Uganda attack shows strength of al-Qaeda's Somali branch
THE HORRIFIC bombings in Uganda of soccer fans watching the World Cup final marked a breakthrough for the Somali Islamist group al-Shabab. The movement began as an insurgency against a Western-backed government in lawless Mogadishu. In the course of the past year it has become a subsidiary of al-Qaeda, led by foreign militants. The despicable suicide attacks Sunday in Kampala, which killed 74 civilians, marked al-Shabab's first operation outside of Somalia. It's not likely to be the last.
The danger posed by the al-Qaeda-linked terrorist network in Somalia has been growing for some time, just as it has in nearby Yemen. What were once local groups of militants are now commanded by veteran lieutenants of Osama bin Laden. In the case of Somalia, that is Fazul Abdullah Mohammed, a native of the Comoros islands who was one of the architects of the 1998 bomb attacks on the U.S. embassies in Kenya and Tanzania. Hundreds of militants have moved to Somalia to join his organization, including veterans of Iraq and Afghanistan and at least 20 U.S. citizens.
Al-Shabab has not quite managed to wipe out Somalia's current internationally recognized government, which hangs on to a few blocks of Mogadishu, thanks to an African Union peacekeeping force of troops from Uganda and Burundi. But neither has the government delivered on its promises to use the Western aid and training it has been receiving to retake ground from the extremists. The attacks in Uganda look like the beginning of a new campaign by al-Shabab to punish the government's foreign supporters.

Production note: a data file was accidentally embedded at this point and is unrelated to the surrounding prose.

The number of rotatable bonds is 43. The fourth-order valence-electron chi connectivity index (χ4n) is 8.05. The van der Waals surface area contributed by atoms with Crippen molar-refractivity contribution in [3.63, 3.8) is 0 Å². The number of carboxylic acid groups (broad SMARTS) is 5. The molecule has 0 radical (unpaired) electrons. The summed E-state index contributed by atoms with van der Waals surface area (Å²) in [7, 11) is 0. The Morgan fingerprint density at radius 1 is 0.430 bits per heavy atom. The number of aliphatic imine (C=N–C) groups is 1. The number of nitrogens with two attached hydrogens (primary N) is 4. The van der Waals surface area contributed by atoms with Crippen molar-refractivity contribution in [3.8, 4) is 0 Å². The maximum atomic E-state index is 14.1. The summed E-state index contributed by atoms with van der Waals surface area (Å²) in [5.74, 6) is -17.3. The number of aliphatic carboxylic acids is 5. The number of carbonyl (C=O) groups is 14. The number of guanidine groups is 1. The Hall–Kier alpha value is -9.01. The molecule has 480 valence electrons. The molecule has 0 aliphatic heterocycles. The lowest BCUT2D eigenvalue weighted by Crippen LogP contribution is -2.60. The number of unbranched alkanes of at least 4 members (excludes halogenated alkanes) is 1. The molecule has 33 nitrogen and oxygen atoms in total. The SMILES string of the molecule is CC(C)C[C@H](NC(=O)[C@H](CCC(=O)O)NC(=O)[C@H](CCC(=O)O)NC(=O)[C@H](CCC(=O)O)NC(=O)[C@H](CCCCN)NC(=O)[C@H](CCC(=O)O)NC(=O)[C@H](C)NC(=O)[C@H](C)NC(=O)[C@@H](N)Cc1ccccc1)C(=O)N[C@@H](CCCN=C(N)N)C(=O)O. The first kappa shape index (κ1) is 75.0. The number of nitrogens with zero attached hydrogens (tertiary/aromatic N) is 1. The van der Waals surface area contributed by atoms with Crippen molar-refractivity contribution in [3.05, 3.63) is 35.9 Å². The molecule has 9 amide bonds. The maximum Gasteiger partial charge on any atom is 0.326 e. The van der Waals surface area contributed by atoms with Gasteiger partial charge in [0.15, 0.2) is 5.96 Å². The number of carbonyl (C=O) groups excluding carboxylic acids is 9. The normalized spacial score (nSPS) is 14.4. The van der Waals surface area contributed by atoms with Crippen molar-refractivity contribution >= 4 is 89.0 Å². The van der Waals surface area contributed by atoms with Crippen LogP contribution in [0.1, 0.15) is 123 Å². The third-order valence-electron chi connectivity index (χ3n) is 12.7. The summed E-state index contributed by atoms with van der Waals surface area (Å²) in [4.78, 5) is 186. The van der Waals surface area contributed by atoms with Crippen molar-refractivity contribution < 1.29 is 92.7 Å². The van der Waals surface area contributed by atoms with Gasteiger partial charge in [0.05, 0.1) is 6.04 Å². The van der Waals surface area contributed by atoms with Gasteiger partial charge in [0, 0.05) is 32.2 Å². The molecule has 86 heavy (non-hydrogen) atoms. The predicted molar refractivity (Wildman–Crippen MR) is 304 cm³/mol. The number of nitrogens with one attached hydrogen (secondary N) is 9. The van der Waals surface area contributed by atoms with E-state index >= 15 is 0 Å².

Such a campaign poses, at the least, a serious risk to the stability of Uganda, Kenya and Ethiopia, which all have tried to prevent an al-Shabab takeover in Somalia. Given the U.S. passport holders known to have joined al-Shabab, an attempt to attack the U.S. homeland -- such as that attempted by the al-Qaeda affiliate in Yemen last Christmas -- is entirely plausible. The Obama administration hasn't ignored the danger: In addition to providing aid to the Somali government and army, it has ordered raids by U.S. forces on terrorist targets in Somalia.
But Kenya's foreign minister, Moses Wetangula, was right when he said last week -- before the Uganda bombings -- that the United States was not doing enough to combat the threat. The Somali government and army need more help, and ideally, more foreign forces; more should be done to stop the flow of weapons into the country. More U.S. counterterrorism operations against al-Shabab leaders should be undertaken. The situation in Somalia, Mr. Wetangula told the Associated Press, is "very, very dire." It is time for the United States to recognize that -- and to respond before al-Shabab can escalate its foreign attacks.